Pedagogical Approach to Assessment: Pedagogical Documentation
Pedagogical documentation is “a process for making pedagogical (or other) work visible and subject to dialogue, interpretation, contestation and transformation.” (Dahlberg, 2007, p. 225). By engaging in this process of interpreting student thinking and conversing in professional conversations with our colleagues, we can gain a deeper understanding of student learning and our own teaching practice. When we engage in pedagogical documentation, we are “examining and responding to the interplay between learning, the educator’s pedagogical decisions, and the student’s role and voice in the learning” (Capacity Building Series: Pedagogical Documentation Revisited, 2015, pg. 2).
Assessment FOR and AS learning are both integral parts of the learning process, providing us with ongoing opportunities to give feedback to students, as well as guide them to become valuable self-assessors. Pedagogical documentation, assessment FOR learning, and assessment AS learning all have a focus on the students’ learning process. It is important that we reflect on and discuss our teaching process that led to our students’ work samples. Assessment FOR learning provides students with learning opportunities in which they can practice the skills being taught., while assessment AS learning allows students to self-reflect on their own performance and set goals. Assessments FOR learning also provide teachers with the opportunity to provide feedback to students, guiding them in their learning process towards success. Through pedagogical documentation, we can reflect on the moments of feedback that we provided our students and work with our colleagues to improve our current feedback practice.
Pedagogical documentation differs from assessments OF learning, as this type of assessment is based on the student’s achievement of learning curriculum expectations at the end of a learning cycle, rather than the process of learning that they engaged in leading up to the summative assessment. While we can use pedagogical documentation to reflect upon student learning displayed through assessments OF learning to guide future instruction, it is much more of a proactive approach to reflect on and adjust our teaching practice throughout the learning process, as guided by assessments FOR and AS learning.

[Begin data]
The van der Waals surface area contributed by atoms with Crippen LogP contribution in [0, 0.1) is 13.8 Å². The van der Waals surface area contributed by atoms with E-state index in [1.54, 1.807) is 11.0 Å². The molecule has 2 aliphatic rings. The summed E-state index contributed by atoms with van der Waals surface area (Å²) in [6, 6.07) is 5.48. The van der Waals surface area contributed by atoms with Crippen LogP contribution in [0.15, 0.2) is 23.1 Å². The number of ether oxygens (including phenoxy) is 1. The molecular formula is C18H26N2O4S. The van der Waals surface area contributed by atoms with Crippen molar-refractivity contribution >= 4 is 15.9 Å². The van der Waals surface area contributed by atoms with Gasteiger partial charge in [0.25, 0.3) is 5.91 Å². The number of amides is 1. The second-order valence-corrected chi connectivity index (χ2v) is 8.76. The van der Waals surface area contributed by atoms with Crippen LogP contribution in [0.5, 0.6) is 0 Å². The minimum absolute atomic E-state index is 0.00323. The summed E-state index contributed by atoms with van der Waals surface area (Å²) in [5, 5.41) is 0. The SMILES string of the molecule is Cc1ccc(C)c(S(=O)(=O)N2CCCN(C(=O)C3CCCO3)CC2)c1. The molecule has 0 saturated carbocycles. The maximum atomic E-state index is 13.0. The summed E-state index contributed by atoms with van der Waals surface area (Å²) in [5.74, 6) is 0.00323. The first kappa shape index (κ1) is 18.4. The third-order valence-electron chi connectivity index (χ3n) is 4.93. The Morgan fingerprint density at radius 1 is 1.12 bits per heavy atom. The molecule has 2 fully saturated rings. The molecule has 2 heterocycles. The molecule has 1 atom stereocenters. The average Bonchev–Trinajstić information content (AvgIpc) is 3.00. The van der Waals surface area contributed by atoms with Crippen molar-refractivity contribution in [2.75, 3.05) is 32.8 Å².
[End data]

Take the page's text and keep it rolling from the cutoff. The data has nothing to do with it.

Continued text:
I think I would choose to engage in pedagogical documentation because it would allow me to connect with other educators and discuss aspects of our current teaching practice, whether they could be improved or not. We know that learning is an ongoing process and therefore, there will be many moments of reflection throughout in order to guide future actions. It is especially important for educators to find time to reflect with each other, whether that be with another classroom teacher, Special Education teacher, administrator, educational assistant, or a consultant. “When engaged in collective reflective practice, teachers question, reason and probe ideas in order to push thinking of the group further” (Collaborative Teacher Inquiry, 2010, pg. 4).
This approach would also benefit students when they are invited into the process. When students are aware of what they are learning, how successful they currently are, and what they need to do next in order to achieve their goals, they can be contributing members of the learning process and have agency over how they learn (i.e., “I didn’t quite understand that task. Could I continue working on it tomorrow with a classmate?). Through pedagogical documentation, students “can develop and use metacognitive skills crucial for ongoing, lifelong learning” (Capacity Building Series: Pedagogical Documentation Revisited, 2015, pg. 2).
This approach can be incorporated into my plan for professional learning with colleagues by encouraging pedagogical documentation as a regular practice among our team. The Capacity Building Series article suggests getting started with this process by documenting some form of student learning for about two minutes a day. We are all able to find 2 minutes a day to focus on documentation, and by doing so, we will organically begin to make it part of our daily practice. We can keep each other accountable by having short-and-sweet check ins with each other to reflect on our documentation process and discuss future steps for student learning based on what has been recorded.
I think it would be a valuable professional development exercise to challenge our division staff to predict how their students will perform on a future assessment OF learning task based on their documentation and review of the assessment FOR and AS learning tasks that led up to the assessment OF learning. After making their predictions, they would mark the assessment OF learning task and could see how accurate they were. This would provide many opportunities for reflection: If student performance did not correlate with predictions, then why? Was it the task? What part of the learning process could have been improved to further student success? This action item following our meeting would encourage our staff to truly focus on the learning process, especially the assessments FOR and AS learning.
While at first it may be intimidating to open up my teaching practice and student work samples for other teachers to examine, it is important to remember that it would be for the ultimate benefit of the students’ learning process. When we open ourselves up to feedback from other professionals, it can be a bit scary, but it can also lead to incredible learning outcomes that can greatly improve our teaching practice.